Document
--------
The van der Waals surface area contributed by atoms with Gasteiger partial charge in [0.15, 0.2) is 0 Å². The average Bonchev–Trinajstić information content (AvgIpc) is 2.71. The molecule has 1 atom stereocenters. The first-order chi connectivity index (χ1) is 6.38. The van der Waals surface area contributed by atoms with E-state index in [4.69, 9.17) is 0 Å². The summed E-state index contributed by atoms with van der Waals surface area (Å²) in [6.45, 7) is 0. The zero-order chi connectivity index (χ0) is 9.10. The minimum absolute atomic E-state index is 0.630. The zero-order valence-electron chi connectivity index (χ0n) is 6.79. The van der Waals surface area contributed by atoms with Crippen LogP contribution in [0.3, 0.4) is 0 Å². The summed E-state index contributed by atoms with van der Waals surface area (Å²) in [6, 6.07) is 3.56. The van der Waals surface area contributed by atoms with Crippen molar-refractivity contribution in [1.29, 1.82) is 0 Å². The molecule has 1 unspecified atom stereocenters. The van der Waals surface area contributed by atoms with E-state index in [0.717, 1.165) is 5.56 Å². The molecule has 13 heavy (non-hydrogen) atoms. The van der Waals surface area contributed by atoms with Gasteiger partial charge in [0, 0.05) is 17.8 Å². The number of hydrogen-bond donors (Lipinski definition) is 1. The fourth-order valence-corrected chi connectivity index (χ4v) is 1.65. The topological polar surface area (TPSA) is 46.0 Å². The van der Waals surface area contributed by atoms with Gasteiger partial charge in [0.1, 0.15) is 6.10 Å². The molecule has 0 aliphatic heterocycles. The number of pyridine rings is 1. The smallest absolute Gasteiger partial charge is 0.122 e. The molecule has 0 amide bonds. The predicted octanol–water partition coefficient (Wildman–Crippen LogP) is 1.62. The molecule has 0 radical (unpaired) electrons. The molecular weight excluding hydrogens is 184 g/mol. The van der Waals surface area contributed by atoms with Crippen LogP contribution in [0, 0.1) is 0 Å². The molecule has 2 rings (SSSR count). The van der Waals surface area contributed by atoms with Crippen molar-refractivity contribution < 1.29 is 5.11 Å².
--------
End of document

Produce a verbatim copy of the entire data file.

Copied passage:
The van der Waals surface area contributed by atoms with Gasteiger partial charge in [0.15, 0.2) is 0 Å². The average Bonchev–Trinajstić information content (AvgIpc) is 2.71. The molecule has 1 atom stereocenters. The first-order chi connectivity index (χ1) is 6.38. The van der Waals surface area contributed by atoms with E-state index in [4.69, 9.17) is 0 Å². The summed E-state index contributed by atoms with van der Waals surface area (Å²) in [6.45, 7) is 0. The zero-order chi connectivity index (χ0) is 9.10. The minimum absolute atomic E-state index is 0.630. The zero-order valence-electron chi connectivity index (χ0n) is 6.79. The van der Waals surface area contributed by atoms with Crippen LogP contribution in [0.3, 0.4) is 0 Å². The summed E-state index contributed by atoms with van der Waals surface area (Å²) in [6, 6.07) is 3.56. The van der Waals surface area contributed by atoms with Crippen molar-refractivity contribution in [1.29, 1.82) is 0 Å². The molecule has 1 unspecified atom stereocenters. The van der Waals surface area contributed by atoms with E-state index in [0.717, 1.165) is 5.56 Å². The molecule has 13 heavy (non-hydrogen) atoms. The van der Waals surface area contributed by atoms with Gasteiger partial charge in [0, 0.05) is 17.8 Å². The number of hydrogen-bond donors (Lipinski definition) is 1. The fourth-order valence-corrected chi connectivity index (χ4v) is 1.65. The topological polar surface area (TPSA) is 46.0 Å². The van der Waals surface area contributed by atoms with Gasteiger partial charge in [0.1, 0.15) is 6.10 Å². The molecule has 0 aliphatic heterocycles. The number of pyridine rings is 1. The smallest absolute Gasteiger partial charge is 0.122 e. The molecule has 0 amide bonds. The predicted octanol–water partition coefficient (Wildman–Crippen LogP) is 1.62. The molecule has 0 radical (unpaired) electrons. The molecular weight excluding hydrogens is 184 g/mol. The van der Waals surface area contributed by atoms with Crippen LogP contribution in [0, 0.1) is 0 Å². The molecule has 2 rings (SSSR count). The van der Waals surface area contributed by atoms with Crippen molar-refractivity contribution < 1.29 is 5.11 Å².